Slavery is often thought of as a horror that has been consigned to history after the abolition of slavery in the UK in 1833 and the US in 1865. Sadly, however, this is not the case.
It is currently estimated that there are around 50 million enslaved people worldwide - more than during the transatlantic slave trade - a quarter of which are thought to be children. The UK government estimates there are around 10,000 enslaved people in the UK, but anti-slavery experts put the figure at above 130,000.
In 2015, former Prime Minister Theresa May published the Modern Slavery Act in an effort to tackle modern slavery in the UK and in UK companies that operate around the world. Part of this act decreed that certain organisations needed to publish modern slavery statements to affirm their commitment to abolishing slavery in all its forms.
So, with world anti-slavery day coming up on Oct 18th, we wanted to take a look at modern slavery statements, what they are, who needs to publish them, and how they help the modern anti-slavery cause.
The Modern Slavery Act 2015 states that certain commercial organisations must publish annual statements that outline the steps they take to prevent slavery in their supply chains and throughout their business. Modern slavery statements encourage businesses to tackle forced labour and human trafficking at every production level.
Modern slavery can take many forms. The US state defines it as "the act of recruiting, harbouring, transporting, providing, or obtaining a person for compelled labour or commercial sex acts through the use of force, fraud, or coercion."
Slavery can be difficult to notice. It can occur within families, behind closed doors, or even in plain sight without anyone ever realising it.
People can become trapped in slavery because they have been tricked or forced into it. They may have been pushed into taking a risky decision in order to provide for their family or simply to ensure they have enough to eat. Slavery is often a result of extreme poverty and a lack of sufficient laws and regulations protecting struggling individuals.
Some of the most common types are modern slavery are:
- Human trafficking. This involves the use of violence or coercion in order to transport or recruit people for exploitative purposes such as forced sex work, marriage, criminality, or organ removal.
- Forced labour. This refers to any work or services people are forced to do against their will.
- Bonded labour. This is the most widespread form of slavery. It is when people trapped in poverty borrow money and are then made to work to pay the debts off. They have no control over their employment conditions and can spend the rest of their lives working to pay off their debts.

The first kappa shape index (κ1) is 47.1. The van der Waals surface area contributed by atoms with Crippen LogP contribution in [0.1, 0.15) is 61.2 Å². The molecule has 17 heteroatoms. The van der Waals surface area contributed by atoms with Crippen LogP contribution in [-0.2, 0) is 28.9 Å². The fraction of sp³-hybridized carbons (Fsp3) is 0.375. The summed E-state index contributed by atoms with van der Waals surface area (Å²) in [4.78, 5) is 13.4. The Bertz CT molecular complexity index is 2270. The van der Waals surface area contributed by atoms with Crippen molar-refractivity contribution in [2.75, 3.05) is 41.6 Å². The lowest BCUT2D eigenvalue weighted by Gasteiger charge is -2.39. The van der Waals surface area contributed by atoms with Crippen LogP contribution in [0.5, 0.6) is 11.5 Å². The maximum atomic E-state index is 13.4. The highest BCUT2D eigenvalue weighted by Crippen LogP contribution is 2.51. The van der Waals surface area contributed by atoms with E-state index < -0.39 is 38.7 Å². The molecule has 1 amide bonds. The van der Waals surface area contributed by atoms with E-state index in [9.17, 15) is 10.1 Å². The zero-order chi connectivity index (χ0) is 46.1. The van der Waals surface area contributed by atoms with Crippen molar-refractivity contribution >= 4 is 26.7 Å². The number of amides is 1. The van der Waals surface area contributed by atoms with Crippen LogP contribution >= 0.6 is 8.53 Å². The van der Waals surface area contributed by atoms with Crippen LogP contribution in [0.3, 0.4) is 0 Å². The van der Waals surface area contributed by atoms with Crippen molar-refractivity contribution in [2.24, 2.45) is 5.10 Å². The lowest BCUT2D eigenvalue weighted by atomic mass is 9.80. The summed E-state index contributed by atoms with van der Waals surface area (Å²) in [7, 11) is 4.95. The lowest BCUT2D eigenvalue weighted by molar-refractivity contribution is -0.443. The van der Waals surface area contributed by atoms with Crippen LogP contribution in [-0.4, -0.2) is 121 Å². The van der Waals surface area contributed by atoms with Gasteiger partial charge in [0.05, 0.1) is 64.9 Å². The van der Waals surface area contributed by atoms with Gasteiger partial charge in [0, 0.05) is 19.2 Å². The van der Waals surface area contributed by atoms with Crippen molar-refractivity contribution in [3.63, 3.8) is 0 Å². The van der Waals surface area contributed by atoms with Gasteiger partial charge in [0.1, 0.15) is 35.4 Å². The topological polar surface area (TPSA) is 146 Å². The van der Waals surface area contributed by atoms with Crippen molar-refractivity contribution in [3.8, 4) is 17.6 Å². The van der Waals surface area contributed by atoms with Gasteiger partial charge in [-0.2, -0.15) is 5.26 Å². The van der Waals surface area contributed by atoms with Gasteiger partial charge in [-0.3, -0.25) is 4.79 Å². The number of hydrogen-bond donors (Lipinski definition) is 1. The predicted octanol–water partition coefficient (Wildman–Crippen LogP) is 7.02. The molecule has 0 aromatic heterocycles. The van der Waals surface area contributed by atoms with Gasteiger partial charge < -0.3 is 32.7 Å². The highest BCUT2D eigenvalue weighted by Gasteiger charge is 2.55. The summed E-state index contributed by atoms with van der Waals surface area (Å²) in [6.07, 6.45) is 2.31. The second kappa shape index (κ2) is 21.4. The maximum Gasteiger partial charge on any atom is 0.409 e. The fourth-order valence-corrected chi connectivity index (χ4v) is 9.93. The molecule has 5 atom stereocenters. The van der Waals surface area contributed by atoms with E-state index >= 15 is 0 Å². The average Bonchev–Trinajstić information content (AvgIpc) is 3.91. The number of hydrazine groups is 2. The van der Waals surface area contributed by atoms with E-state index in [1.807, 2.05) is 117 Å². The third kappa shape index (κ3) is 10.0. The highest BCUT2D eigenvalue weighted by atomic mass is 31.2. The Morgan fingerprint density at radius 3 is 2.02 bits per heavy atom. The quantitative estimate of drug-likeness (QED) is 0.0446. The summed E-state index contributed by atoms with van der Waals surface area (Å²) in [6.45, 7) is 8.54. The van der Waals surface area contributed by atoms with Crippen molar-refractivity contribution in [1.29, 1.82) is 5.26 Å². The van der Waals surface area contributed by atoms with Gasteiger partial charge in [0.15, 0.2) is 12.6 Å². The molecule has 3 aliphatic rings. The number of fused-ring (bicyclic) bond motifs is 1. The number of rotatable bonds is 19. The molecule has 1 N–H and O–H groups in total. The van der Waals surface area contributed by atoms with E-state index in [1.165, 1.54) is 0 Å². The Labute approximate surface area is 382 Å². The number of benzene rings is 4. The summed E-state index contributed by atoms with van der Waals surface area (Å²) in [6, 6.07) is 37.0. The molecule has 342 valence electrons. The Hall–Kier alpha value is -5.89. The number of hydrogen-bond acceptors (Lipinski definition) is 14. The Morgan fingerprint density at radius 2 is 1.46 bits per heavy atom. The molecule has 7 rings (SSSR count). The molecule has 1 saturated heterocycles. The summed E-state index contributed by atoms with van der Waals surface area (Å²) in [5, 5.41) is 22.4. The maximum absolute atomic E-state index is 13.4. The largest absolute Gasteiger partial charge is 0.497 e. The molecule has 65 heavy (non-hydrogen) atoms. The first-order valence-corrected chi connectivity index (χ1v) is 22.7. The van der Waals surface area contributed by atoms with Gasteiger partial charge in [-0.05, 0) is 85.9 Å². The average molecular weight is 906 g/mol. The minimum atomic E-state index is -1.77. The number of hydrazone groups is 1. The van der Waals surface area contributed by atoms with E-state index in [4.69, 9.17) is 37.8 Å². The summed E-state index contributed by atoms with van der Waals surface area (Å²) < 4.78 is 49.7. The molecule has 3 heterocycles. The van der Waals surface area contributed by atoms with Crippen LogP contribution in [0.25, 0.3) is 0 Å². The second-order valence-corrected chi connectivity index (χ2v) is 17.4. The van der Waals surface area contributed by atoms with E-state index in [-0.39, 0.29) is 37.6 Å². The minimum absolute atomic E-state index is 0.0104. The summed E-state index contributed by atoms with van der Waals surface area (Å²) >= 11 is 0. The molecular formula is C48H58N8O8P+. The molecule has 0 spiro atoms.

- Child slavery. This is when children are exploited for other people's personal or commercial gain.
- Forced marriage. This is when a person is married against their will. Forced marriage also includes child marriage.
- Domestic servitude. Domestic work can be legitimate and often is. However, the working conditions of domestic labour are such that the workers are often open to exploitation.
Slavery exists all over the world. There are parts of the world where certain types of slavery are more common than others, and there are also areas with a disproportionate number of enslaved people.
For example, India is estimated to have nearly 20 million enslaved people, most of whom are in bonded labour. Many of these people work for organisations that have connections (either directly or indirectly) to companies that operate in the UK, the US, and other Western nations, making them complicit in enslavement.
The UK also has enslaved people working in bonded labour conditions, forced labour, sex work, and people who have been illegally trafficked.
Slavery may be better hidden in the modern world than it once was, but it still exists and is as big an issue as it ever has been.
The 2015 Modern Slavery Act is an act that was brought in by the UK parliament under the leadership of Theresa May. It was designed to help combat modern slavery and consolidate existing anti-slavery and trafficking laws.
Amongst several measures, the act introduced new civil orders that allowed courts to place restrictions on those convicted of modern slavery offences, established an independent anti-slavery commissioner, and enabled the provision of child trafficking advocates.
However, while the act was welcomed by many, anti-slavery campaigners argued that the bill did not include any measures to help counter the use of slave labour abroad. Many businesses in the UK have supply chain connections that link them to factories and producers abroad that engage in illegal employment practices.
Anti-slavery campaigners wanted to ensure that big businesses are forced to publicise their efforts to stop suppliers' use of slave labour. For example, high-street clothing stores that use suppliers that employ children or other labourers in exploitative conditions.
The campaigners were successful, and from October 2015, businesses of a certain size were mandated to publish their efforts to combat slavery in an annual modern slavery statement.
Commercial organisations are legally obliged to publish an annual modern slavery statement if each of the following applies:
- It is a corporate body or a partnership.